Brian Clough amongst others used to call them cheats. Nick Varley remembers them for a bit more than that
Let’s play a quick game of word association. Liverpool? Bill Shankly and the boot room. Keegan and Toshack. Barnes and Beardsley. Dominance in the late 1970s and 1980s. Manchester United? Sir Matt Busby’s Babes and Sir Alex Ferguson’s Fledglings. Charlton and Best. Beckham and Giggs. Utter dominance in the late 1990s. And Leeds? The cynical and mean Don Revie. Jack “Little Black Book” Charlton and Norman “Bites Yer Legs” Hunter. And David Batty, the modern reincarnation of the aggression of Billy Bremner. Oh, and the odd trophy in the late 1960s and early 1970s too.
Twenty-five years after the European Cup final in which Revie’s side was cheated of its ultimate success, the myth of Filthy Leeds is still remembered better than the side’s often glorious football. United only need to have a player sent off and the press box is tapping in the word shame and dusting down a few choice anecdotes about Big Jack or mentions of Bremner’s Charity Shield dismissal.
And if you don’t believe me, just look up how many reporters – many of them too young to recall the Revie years – managed to avoid the temptation to turn back the clock when two Leeds players were sent off at Stamford Bridge a couple of years ago. Better still, in a manner of speaking, read the Sun report of the recent match against Sunderland, a unremarkable game which the reporter still managed to use to remember the “despised” Leeds of the Revie years.
Your football thinkers might come up with a couple of theories to explain the lingering notoriety. The first – that it was deserved – is undermined by simply watching matches such as the 1970 FA Cup final replay when Chelsea gave as good as they got on the foul front, especially when Chopper Harris got anywhere near Eddie Gray’s shins.
It illustrates the fact that Leeds were little dirtier than other teams in a take-no-prisoners era. For every incident of Charlton being sent off after chasing opponents around the pitch with fists raised (the Fairs Cup, 1966), there was an equivalent elsewhere (in this case Chelsea’s Eddie McCreadie in the same cup, the same season).
The second theory – admittedly a largely West Yorkshire one – centres on a conspiracy to match the faking of the moon landings, but has more than paranoia to recommend it. It suggests Revie’s success in taking a team from a non-football city from the brink of the Third Division to the pinnacle of the First provoked spite from the usurped big clubs and the media.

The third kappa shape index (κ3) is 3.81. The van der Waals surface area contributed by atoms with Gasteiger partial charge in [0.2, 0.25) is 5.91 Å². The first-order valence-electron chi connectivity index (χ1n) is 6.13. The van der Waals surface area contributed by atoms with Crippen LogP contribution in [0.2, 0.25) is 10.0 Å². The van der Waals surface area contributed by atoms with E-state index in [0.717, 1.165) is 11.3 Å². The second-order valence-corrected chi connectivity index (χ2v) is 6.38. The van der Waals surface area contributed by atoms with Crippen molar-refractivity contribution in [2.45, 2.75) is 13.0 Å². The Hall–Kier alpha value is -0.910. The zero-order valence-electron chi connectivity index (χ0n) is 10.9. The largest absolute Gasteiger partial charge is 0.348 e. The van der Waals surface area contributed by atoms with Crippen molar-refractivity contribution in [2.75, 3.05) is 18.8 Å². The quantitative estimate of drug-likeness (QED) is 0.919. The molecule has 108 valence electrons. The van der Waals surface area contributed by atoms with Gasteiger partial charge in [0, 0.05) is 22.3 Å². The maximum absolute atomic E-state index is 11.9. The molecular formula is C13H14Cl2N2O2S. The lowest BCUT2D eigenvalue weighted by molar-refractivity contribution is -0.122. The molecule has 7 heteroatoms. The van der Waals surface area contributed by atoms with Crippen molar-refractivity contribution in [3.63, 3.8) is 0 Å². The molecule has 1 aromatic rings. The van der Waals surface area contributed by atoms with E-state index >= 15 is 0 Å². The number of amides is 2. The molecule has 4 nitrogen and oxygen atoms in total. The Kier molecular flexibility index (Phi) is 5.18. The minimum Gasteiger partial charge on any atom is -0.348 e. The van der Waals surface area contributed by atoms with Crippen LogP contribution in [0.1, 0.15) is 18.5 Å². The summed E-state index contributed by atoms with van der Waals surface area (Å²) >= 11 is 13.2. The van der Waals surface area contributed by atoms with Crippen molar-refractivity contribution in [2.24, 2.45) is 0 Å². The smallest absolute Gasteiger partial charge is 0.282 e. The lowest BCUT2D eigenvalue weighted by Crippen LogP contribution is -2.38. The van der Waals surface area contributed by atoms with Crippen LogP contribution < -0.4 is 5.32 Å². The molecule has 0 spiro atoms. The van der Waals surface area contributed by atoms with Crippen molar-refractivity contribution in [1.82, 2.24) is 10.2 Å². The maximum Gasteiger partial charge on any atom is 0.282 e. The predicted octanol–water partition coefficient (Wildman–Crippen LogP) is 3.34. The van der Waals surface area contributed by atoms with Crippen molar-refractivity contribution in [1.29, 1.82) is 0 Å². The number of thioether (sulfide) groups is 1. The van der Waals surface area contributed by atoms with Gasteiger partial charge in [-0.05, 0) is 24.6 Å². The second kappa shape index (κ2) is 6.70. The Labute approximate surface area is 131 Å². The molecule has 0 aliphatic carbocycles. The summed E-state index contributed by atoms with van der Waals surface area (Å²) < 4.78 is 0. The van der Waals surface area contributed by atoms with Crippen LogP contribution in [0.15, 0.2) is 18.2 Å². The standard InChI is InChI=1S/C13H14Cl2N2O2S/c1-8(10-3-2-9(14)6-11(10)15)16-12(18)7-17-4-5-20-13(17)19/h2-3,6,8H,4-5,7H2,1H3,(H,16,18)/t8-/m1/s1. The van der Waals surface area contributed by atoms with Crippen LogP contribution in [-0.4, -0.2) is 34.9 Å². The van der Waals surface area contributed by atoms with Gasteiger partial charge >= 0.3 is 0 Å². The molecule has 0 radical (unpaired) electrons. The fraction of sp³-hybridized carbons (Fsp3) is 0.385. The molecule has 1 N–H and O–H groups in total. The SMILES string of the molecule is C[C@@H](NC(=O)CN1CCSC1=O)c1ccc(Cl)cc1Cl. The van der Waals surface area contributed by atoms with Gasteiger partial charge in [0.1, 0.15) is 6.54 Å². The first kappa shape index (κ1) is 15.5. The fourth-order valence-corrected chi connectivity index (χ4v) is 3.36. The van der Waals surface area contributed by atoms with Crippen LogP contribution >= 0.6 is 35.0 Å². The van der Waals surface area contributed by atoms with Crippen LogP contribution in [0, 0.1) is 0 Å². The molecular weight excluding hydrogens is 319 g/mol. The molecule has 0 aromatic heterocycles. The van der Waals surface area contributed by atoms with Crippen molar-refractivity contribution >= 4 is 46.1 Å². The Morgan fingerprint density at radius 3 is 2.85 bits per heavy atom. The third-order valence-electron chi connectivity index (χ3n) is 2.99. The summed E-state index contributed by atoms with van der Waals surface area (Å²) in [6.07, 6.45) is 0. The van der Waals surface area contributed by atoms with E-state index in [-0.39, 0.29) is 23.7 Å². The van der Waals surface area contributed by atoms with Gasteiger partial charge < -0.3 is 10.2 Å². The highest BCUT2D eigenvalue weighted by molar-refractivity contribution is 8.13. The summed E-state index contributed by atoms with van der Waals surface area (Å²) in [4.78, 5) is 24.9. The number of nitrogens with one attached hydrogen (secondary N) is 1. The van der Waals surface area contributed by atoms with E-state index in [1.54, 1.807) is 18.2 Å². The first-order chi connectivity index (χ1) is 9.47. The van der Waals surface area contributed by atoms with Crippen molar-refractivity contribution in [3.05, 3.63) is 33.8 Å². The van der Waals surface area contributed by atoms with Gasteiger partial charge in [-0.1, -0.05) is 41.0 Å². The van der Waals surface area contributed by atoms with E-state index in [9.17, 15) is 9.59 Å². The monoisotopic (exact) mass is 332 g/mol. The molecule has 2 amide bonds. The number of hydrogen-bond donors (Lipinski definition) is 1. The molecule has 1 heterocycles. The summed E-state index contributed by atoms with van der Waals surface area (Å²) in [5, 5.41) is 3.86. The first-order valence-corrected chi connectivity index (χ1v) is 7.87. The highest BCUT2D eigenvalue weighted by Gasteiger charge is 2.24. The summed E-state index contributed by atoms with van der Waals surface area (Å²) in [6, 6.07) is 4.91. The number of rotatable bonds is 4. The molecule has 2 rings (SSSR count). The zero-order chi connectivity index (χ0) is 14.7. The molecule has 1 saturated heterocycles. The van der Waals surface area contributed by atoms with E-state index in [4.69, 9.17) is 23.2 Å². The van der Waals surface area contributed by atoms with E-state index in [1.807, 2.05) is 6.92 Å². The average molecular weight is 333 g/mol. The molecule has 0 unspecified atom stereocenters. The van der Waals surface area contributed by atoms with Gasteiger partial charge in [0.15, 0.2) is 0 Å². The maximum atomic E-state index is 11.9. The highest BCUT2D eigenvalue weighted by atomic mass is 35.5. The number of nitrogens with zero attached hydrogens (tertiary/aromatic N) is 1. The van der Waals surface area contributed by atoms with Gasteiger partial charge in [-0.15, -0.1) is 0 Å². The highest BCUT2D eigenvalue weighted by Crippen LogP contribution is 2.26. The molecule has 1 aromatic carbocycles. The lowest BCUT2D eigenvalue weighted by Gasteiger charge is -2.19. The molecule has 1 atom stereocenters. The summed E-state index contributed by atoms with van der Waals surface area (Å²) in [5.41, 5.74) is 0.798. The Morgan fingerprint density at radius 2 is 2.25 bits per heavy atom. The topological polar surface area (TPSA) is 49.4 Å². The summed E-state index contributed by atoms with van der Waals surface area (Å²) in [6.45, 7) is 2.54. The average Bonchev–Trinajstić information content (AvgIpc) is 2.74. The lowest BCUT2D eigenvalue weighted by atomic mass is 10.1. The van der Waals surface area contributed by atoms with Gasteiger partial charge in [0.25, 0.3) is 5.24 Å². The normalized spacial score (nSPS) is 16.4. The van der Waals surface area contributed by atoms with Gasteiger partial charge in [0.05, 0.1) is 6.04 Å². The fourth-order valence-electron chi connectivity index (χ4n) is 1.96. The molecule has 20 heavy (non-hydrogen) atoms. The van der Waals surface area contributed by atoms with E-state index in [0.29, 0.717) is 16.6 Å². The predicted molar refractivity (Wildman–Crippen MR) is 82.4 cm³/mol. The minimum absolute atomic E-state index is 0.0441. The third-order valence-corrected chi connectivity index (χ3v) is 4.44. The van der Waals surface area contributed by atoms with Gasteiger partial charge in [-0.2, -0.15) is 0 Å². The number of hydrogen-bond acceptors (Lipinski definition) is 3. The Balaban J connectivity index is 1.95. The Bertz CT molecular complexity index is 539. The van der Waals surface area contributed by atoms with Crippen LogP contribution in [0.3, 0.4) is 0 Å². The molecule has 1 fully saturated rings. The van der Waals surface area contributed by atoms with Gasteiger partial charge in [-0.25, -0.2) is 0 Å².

Eddie Gray, then a winger who shrugged off defenders as easily as he now dismisses the reputation, says such jealously was a factor. “The reputation doesn’t concern me in the least because I know they were all great, great players in that side. Players at the other clubs realised that too – and that’s why they didn’t like playing against us.
“The thing about the side was that if other sides wanted, for the want of better word, to mix it, we could mix it, and if they wanted to play football, we could play football too. I think that’s what annoyed a lot of people – that they couldn’t intimidate us.
“If we had to go forward to score goals, we could do that; if we had to keep a clean sheet away in a European game we could do that; if we had to retain position of the ball we could do that; if we had to win it back quickly we could do that. It was just a great all-round team – no matter what anyone says.”
The record speaks for itself: First Division champions twice and runners-up five times in ten years, FA Cup winners once and runners-up three times, League Cup winners once, Fairs Cup winners twice and runners-up once, and finalists in both the European Cup and the European Cup-Winners Cup. But none of it would have been achieved – or, too often, nearly achieved – if the creative players couldn’t perform, if the likes of Bremner and Charlton hadn’t won the right to play for the likes of Gray and Peter Lorimer. And any winning side has first to win that right. Just ask Chelsea in 1970 how they stopped Leeds winning the Cup. Or the well-known Anfield debating society of Tommy Smith, Jimmy Case and Graeme Souness. Or Old Trafford’s renowned embroidery circle, led by the ever calm and rational Roy Keane.
I wonder how he’ll be remembered in years to come? And the difference if he’d played for the United on the other side of the Pennines.
From WSC 152 October 1999. What was happening this month